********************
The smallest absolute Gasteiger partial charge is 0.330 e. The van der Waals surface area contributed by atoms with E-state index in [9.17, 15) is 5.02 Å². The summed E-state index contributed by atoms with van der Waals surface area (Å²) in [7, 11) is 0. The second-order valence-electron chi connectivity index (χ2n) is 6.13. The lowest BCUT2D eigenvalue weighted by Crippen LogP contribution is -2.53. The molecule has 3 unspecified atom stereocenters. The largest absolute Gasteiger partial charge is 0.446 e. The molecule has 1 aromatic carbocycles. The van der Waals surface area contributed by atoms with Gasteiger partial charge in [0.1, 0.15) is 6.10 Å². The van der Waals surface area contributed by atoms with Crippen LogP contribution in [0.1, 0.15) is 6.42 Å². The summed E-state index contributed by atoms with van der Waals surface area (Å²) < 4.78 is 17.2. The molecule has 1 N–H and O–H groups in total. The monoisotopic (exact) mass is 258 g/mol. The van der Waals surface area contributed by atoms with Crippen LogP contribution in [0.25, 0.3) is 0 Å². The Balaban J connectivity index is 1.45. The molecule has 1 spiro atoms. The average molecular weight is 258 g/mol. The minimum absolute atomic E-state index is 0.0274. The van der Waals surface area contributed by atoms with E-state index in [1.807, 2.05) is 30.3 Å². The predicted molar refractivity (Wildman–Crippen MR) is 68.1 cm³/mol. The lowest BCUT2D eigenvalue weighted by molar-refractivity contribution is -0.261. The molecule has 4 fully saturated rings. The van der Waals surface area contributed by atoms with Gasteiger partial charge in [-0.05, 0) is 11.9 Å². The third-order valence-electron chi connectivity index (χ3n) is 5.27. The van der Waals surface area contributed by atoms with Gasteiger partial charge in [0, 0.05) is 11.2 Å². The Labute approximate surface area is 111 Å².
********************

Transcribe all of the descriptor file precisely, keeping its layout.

The smallest absolute Gasteiger partial charge is 0.330 e. The van der Waals surface area contributed by atoms with E-state index in [9.17, 15) is 5.02 Å². The summed E-state index contributed by atoms with van der Waals surface area (Å²) in [7, 11) is 0. The second-order valence-electron chi connectivity index (χ2n) is 6.13. The lowest BCUT2D eigenvalue weighted by Crippen LogP contribution is -2.53. The molecule has 3 unspecified atom stereocenters. The largest absolute Gasteiger partial charge is 0.446 e. The molecule has 1 aromatic carbocycles. The van der Waals surface area contributed by atoms with Gasteiger partial charge in [0.1, 0.15) is 6.10 Å². The van der Waals surface area contributed by atoms with Crippen LogP contribution in [0.1, 0.15) is 6.42 Å². The summed E-state index contributed by atoms with van der Waals surface area (Å²) < 4.78 is 17.2. The molecule has 1 N–H and O–H groups in total. The monoisotopic (exact) mass is 258 g/mol. The van der Waals surface area contributed by atoms with Crippen LogP contribution in [0.25, 0.3) is 0 Å². The Balaban J connectivity index is 1.45. The molecule has 1 spiro atoms. The average molecular weight is 258 g/mol. The minimum absolute atomic E-state index is 0.0274. The van der Waals surface area contributed by atoms with E-state index in [1.807, 2.05) is 30.3 Å². The predicted molar refractivity (Wildman–Crippen MR) is 68.1 cm³/mol. The lowest BCUT2D eigenvalue weighted by molar-refractivity contribution is -0.261. The molecule has 4 fully saturated rings. The van der Waals surface area contributed by atoms with Gasteiger partial charge in [-0.05, 0) is 11.9 Å². The third-order valence-electron chi connectivity index (χ3n) is 5.27. The van der Waals surface area contributed by atoms with Gasteiger partial charge in [0, 0.05) is 11.2 Å². The Labute approximate surface area is 111 Å².